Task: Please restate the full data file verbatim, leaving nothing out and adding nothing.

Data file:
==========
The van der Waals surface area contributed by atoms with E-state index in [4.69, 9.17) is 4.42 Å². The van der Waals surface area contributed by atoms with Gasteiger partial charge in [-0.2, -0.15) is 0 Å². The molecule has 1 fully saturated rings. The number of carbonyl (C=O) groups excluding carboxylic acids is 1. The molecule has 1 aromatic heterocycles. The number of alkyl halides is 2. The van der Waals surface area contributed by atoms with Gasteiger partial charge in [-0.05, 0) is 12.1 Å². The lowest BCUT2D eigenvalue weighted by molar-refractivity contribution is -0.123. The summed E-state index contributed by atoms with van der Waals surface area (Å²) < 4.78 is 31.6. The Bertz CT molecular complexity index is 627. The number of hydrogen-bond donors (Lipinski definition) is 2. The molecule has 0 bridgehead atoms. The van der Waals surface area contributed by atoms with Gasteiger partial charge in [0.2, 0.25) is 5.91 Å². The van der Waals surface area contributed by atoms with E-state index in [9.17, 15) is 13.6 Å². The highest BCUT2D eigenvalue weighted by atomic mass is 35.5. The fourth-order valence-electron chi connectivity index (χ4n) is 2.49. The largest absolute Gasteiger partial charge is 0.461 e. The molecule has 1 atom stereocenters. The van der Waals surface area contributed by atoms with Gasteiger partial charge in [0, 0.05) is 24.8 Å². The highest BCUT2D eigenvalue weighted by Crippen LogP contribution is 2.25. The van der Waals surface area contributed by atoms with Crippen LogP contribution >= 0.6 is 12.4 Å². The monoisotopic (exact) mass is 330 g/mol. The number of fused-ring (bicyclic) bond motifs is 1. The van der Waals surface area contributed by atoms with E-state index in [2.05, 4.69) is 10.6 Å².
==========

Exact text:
The van der Waals surface area contributed by atoms with E-state index in [4.69, 9.17) is 4.42 Å². The van der Waals surface area contributed by atoms with Gasteiger partial charge in [-0.2, -0.15) is 0 Å². The molecule has 1 fully saturated rings. The number of carbonyl (C=O) groups excluding carboxylic acids is 1. The molecule has 1 aromatic heterocycles. The number of alkyl halides is 2. The van der Waals surface area contributed by atoms with Gasteiger partial charge in [-0.05, 0) is 12.1 Å². The lowest BCUT2D eigenvalue weighted by molar-refractivity contribution is -0.123. The summed E-state index contributed by atoms with van der Waals surface area (Å²) < 4.78 is 31.6. The Bertz CT molecular complexity index is 627. The number of hydrogen-bond donors (Lipinski definition) is 2. The molecule has 0 bridgehead atoms. The van der Waals surface area contributed by atoms with Gasteiger partial charge in [0.2, 0.25) is 5.91 Å². The van der Waals surface area contributed by atoms with E-state index in [9.17, 15) is 13.6 Å². The highest BCUT2D eigenvalue weighted by atomic mass is 35.5. The fourth-order valence-electron chi connectivity index (χ4n) is 2.49. The largest absolute Gasteiger partial charge is 0.461 e. The molecule has 1 atom stereocenters. The van der Waals surface area contributed by atoms with Gasteiger partial charge in [0, 0.05) is 24.8 Å². The highest BCUT2D eigenvalue weighted by Crippen LogP contribution is 2.25. The van der Waals surface area contributed by atoms with Crippen LogP contribution >= 0.6 is 12.4 Å². The monoisotopic (exact) mass is 330 g/mol. The number of fused-ring (bicyclic) bond motifs is 1. The van der Waals surface area contributed by atoms with E-state index in [2.05, 4.69) is 10.6 Å².